A little later in the Fall, I noticed that Atira itself might be observable from the Southern Hemisphere, so I tried it from the Slooh observatory in Chile. I was able to get images at around 30 minutes before the end of complete darkness but was not able to see any moving objects. The estimated magnitude was 17.5 but this was probably not bright enough to pick it up with this telescope so close to the horizon. I also tried from the iTelescope observatory in Australia but Atira was below the horizon limits of the scope I used. So these can be hard to get!
Looking over candidates again in November, I noticed another Atira-class object, 2008 UL90, deep in the southern sky at a declination of -60 and moving further south. I was able to capture some images at the expected location and then realized the object was in the southern end of the Milky Way and was not discernible in images containing many hundreds of stars. The object continued to move south as it passed close to the Earth and then started to move back quickly north in December after it’s closest approach on the 12th. I was not able to get observations for a few nights but then was able to catch it on the nights of the 20th and 21st from the iTelescope.net site in New Mexico.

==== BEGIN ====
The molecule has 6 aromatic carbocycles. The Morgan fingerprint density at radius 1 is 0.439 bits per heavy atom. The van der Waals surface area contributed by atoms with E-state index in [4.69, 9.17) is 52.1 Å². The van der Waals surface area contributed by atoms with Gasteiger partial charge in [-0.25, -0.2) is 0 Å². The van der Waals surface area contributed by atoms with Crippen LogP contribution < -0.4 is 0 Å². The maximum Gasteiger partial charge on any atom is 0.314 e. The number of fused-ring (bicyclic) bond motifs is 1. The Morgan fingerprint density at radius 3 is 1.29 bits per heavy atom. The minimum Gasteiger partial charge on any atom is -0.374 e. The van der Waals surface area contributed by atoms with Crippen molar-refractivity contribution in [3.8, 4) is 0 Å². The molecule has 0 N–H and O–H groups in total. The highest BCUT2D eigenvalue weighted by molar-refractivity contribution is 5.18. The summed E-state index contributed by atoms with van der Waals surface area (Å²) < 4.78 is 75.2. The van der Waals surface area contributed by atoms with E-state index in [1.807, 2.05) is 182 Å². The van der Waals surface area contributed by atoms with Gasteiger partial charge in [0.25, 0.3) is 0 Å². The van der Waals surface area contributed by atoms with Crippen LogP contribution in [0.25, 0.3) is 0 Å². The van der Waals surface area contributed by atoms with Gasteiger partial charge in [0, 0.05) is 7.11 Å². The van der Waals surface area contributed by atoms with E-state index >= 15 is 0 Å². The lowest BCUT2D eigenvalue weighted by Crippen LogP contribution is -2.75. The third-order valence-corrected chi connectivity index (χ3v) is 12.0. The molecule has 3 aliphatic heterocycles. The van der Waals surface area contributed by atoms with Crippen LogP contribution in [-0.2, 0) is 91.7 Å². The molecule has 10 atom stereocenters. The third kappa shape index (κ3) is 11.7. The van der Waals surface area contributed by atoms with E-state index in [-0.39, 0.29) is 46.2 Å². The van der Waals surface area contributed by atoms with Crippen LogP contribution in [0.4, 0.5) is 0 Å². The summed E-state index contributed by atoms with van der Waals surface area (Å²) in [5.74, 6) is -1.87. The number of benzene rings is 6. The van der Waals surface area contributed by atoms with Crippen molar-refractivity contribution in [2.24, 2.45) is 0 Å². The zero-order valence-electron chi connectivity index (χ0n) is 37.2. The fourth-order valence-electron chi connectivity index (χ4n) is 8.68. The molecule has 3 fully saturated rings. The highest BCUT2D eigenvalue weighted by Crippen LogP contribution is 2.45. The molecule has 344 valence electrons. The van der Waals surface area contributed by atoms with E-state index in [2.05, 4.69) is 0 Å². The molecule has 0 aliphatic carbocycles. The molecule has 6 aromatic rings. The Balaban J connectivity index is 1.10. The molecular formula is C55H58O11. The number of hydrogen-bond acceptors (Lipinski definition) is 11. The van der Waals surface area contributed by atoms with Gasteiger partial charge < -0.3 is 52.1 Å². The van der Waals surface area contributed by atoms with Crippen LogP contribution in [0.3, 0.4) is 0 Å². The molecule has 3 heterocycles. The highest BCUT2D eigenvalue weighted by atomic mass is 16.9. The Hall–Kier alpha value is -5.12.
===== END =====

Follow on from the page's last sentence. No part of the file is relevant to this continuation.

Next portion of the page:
A number of observatories from the Northern Hemisphere have also observed 2008 UL90, so it has had quite a few positions reported recently. This object will be visible well into January and is getting lots of additional observations on this pass. I think will be a candidate to receive a numeric designation since it has been seen on 5 “oppositions”.
Atira 2008 UL90 is considered an Potentially Hazardous Asteroid (PHA) because it has a considerable size of 800 meters, and also because it’s aphelion is in our neighborhood at 0.96 AU, with an estimated closest approach of 0.026 AU based upon it’s current known orbital elements. So this one is certainly worth keeping an eye on! As can be seen from the diagram below, the object ranges close to our distance from the Sun but is significantly inclined:
So I was able to get a look at and report on two Atira’s this past year. Since there are only 26 I think that’s pretty fortunate. Looking over all of the 26 known, it looks like (163693) Atira should be visible in March around a close approach. Another numbered Atira, 413563, may be visible around then too at mag 18.5. All of the others look to be hard to see or extremely faint over the coming year. But since two new Atira’s were discovered in 2016, so there’s always the chance of catching a new one!